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Home » Featured » Canada sinks Sweden, will play for gold at 2017 World Junior Hockey Championships
MONTREAL, CANADA - JANUARY 4: Canada's Julien Gauthier #12 scores a third period goal against Sweden's Felix Sandstrom #1 during semifinal round action at the 2017 IIHF World Junior Championship. (Photo by Andre Ringuette/HHOF-IIHF Images)

Canada sinks Sweden, will play for gold at 2017 World Junior Hockey Championships

The fans wanted a show, the players delivered and the tantalizing matchup of Canada vs. USA round two is now set.

Little could anyone have known it would be Carter Hart – relegated to the role of backup after Connor Ingram turned in a few solid starts – who would lead his team to the gold medal game. But after the latter allowed two (weak) goals on just three shots before the first period was 10 minutes old, Hart was thrust into action.

The move came with Sweden holding a 2-1 lead and head coach Dominique Ducharme wanting to re-ignite his team after it had started the game with an energy the fans haven’t been accustomed to.

The switch didn’t pay immediate dividends, but Canada continued to wear the Swedes down with a relentless physical style of play that eventually led to a late power play. After cycling around the Swedish zone Anthony Cirelli got the puck in the high slot, firing a shot that went bar down to knot the game at two apiece.

The second period saw much of the same energy – and physical play from the Canadians – as did the first, with both teams continuing to trade chances. But neither team was able to break through until just under eight minutes remaining in the period when Julien Gauthier jammed the puck past Felix Sandstrom in the Swedish net to give Canada its first lead of the game.

Not to be forgotten, Hart came up with another couple of huge saves later on to preserve his team’s lead, including saving a sure goal by pulling the puck off the goal line with some help from Dante Fabbro. His work would be minimal in the third, however, as Canada limited Sweden to just four shots.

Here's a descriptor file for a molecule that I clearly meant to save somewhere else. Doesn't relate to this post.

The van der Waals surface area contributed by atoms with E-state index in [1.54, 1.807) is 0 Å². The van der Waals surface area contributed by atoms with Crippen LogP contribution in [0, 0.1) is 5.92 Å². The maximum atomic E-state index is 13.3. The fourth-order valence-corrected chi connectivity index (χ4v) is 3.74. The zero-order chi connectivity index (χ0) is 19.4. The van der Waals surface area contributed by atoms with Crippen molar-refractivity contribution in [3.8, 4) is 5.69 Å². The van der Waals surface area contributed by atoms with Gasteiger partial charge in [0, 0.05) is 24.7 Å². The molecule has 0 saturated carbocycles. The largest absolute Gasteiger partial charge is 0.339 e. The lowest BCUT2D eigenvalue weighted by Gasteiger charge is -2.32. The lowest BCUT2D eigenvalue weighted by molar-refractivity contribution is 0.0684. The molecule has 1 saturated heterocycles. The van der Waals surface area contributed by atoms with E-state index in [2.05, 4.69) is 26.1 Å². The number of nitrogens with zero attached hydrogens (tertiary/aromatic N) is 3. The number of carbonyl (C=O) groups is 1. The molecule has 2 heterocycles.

Perhaps frustrated from a number of factors – being stymied by Hart at every turn, having to face a barrage of hits every period or realizing they were on track to leave the tournament without a gold medal yet again – the Swedes turned chippy in the final frame.

Post-whistle scrums were a common occurrence, especially as the period wore on and the inevitable fate of losing took hold of the Swedes. Compounding matters was a goal from Dylan Strome 7:38 into the period that widened the gap further and made a comeback even less likely.

Now all that stands between Canada and another gold medal on home ice is the American team that defeated them New Year’s Eve.

Andrew DiRienzo
Andrew is a die hard sports fan who follows any and all sports. When he realized a career as an athlete wasn't in the cards he decided to venture into the world of sports writing. Born and raised in Canada's capital, Ottawa, Andrew has a journalism diploma from Algonquin College and an Honours Bachelor of Journalism degree from the University of Ottawa. In addition to covering college athletics while at Algonquin, he has also covered the Women's World Hockey Championships (2013) and junior hockey.
Andrew DiRienzo
Andrew DiRienzo
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